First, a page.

Before I married my husband in 2005, we never lived together. Instead, we each paid a zillion dollars to rent our own apartments in New York City. But after a small ceremony uptown followed by a very fancy dinner downtown, we were husband and wife, and two apartments became one. Other marriage clichés aside, there was one that stuck: He was always there when I got home from work.
This would’ve been wonderful if I hadn’t adopted a decade-long habit of walking in the door still stressed after a long day at the office. Running the online division of a big media brand meant long meetings, tons of to-dos, a team to lead and famous people to please -- including many Freaky Friday moments when I was sure I’d swapped lives with the likes of Sisyphus and his boulder, or at least Liz Lemon.
Suddenly, when I came home from work completely fried each day, there was a real man to deal with. I loved this man, so snapping at him for leaving his shoes in the hallway because I was in a foul mood wouldn't work. I had to find the energy to enjoy our free hours together, of the more wedded bliss, less why-are-you-in-my-space variety.
"If we walk in on family life already tapped out, then we have nothing left to give and no energy to even receive," explains Bernadette Noll, author of Slow Family Living: 75 Simple Ways to Slow Down, Connect and Create More Joy. "While it’s not always possible to leave all your stress behind at the office, in the name of fun and connection with your family, it is really necessary to find ways to walk into your home ready to have a good time."
Who wouldn't like a good time when they got home from work? With the help of our top experts, we've compiled three easy ways to de-stress and decompress before walking through the front door.
Good: Breathe deeply before entering.
Who knew a simple inhale-exhale could serve as an on/off switch for stress? Yet as it turns out, deep breathing is scientifically proven to reduce stress and boost energy. "Turn off your car in the driveway and just take three deep breaths before you go inside," advises Kate Hanley, author of The Anywhere, Anytime Chill Guide: 77 Simple Strategies for Serenity. "This will help demarcate job time from personal time, and it will wake you up and refresh you."
Once you walk through the door and say your initial hellos, Noll stresses the importance of forging a connection. "Try to make little bits of eye contact and physical contact," she says. "Look at each other when you talk, touch a shoulder as you ask a question, hug intently."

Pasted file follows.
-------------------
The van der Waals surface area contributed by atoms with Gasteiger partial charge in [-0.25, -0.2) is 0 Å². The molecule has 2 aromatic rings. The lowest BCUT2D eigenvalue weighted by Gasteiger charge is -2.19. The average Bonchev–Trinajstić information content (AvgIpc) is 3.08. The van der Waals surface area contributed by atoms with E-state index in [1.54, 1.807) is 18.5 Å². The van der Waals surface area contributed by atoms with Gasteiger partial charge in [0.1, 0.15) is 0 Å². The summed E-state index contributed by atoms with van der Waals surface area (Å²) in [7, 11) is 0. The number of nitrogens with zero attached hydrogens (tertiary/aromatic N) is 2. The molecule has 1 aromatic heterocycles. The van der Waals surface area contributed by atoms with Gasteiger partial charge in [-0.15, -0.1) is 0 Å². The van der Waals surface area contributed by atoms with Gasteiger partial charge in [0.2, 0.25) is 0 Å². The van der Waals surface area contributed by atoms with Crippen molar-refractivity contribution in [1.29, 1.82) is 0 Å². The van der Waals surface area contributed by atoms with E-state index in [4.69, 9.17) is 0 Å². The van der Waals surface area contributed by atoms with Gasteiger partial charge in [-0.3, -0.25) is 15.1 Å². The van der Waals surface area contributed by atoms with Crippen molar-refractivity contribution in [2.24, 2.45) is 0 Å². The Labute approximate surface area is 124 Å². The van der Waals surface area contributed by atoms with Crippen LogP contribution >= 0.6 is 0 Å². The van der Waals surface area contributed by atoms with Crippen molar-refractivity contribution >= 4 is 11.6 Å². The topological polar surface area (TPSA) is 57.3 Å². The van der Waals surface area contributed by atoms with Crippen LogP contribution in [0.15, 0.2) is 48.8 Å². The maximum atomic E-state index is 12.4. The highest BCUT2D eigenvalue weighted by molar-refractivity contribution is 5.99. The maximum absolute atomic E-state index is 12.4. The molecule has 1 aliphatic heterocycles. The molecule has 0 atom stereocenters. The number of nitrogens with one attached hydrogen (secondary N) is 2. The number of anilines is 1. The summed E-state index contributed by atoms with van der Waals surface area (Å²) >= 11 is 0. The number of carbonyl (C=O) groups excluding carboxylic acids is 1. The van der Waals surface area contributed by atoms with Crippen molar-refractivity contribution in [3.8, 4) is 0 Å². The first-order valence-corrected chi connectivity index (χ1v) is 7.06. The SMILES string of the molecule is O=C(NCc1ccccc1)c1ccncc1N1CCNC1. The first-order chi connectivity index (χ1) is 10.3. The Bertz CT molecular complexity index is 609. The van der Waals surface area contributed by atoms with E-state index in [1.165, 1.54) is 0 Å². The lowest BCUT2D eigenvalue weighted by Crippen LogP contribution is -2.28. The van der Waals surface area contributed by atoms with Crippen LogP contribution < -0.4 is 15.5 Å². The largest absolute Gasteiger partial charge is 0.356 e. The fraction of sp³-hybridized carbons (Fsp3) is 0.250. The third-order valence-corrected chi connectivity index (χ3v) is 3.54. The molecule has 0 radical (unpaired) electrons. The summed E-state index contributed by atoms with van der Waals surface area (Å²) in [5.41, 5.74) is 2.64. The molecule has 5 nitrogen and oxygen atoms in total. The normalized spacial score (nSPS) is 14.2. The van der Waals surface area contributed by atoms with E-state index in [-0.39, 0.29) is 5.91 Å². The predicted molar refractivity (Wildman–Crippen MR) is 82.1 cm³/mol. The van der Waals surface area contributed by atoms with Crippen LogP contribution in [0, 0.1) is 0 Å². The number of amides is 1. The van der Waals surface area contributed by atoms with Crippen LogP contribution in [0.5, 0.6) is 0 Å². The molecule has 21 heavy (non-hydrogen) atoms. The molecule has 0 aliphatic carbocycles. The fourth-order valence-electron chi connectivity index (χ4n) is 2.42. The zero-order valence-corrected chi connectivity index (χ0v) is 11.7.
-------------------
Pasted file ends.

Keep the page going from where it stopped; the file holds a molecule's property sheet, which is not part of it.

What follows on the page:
Better: Trade the front door for the back yard.
Movement is another medically proven way to create the kind of feel-good endorphins that calm your nerves. "The most effective way to leave workday stress [behind] and be ready to enjoy an evening at home is to do something physical, preferably outdoors," suggests Hanley. "Take the long way to your car or play with your kids outside for a few minutes before you even go in [your home]. You've likely been sitting all day. Movement will clear your head and boost your circulation, and if you move enough to deepen your breathing, you'll also trigger your relaxation response." And if that still doesn’t do the trick, try this tip from Hanley: Shut down your computer before you call it quits, and imagine the work part of your brain also shutting off.
Best: Don’t let work stress you out.
Jeff Gaines, author of Never Enough Nation: Managing Your Health, Wealth and Stress, says the key to leaving stress at the door is "not picking it up in the first place." For many, this seems easier said than done, but Gaines says there’s a big difference between real stress and manufactured stress -- the kind that’s really in your head. "Can’t pay your bills? Real stress," he says. "Worried about coworkers talking behind your back at the office? Manufactured. Seventy to 80 percent of stress is manufactured. These are things made up in your mind and getting in the way of real stress that you should be paying attention to. The problem is, many people have too much manufactured stress crowding in, making it more difficult to discern which is real, which is manufactured -- and what to do about either one."
Lauren E. Miller, author of 5 Minutes to Stress Relief, says stress is something we just have to grab by the horns and tame. "Nothing has the power to define your worth and value unless you allow it to, so be the gatekeeper of your thoughts," she says. "Your thoughts form your choices, and by your choices you form your life." Decide which stressors are real, make changes, and put the rest out of your mind. That’s the goal.
Surprisingly, younger Americans are feeling stress more than older generations. USA Today reports that although stress levels for most Americans are falling, Millennials (those aged 18 to 33) are feeling an uptick in stress-related issues such as depression and anxiety. The main culprit? Work.
That said, the moral of this story is to strive for stress-free downtime by cleaning mental house after work. "It’s important to come home with a clear head," says Hanley. "Evenings are the only times that are truly yours during the week. You deserve to actually enjoy them and to give yourself downtime so you can savor your personal life and so you can be fresh for tomorrow at work."
I think that guy I come home to each night would agree.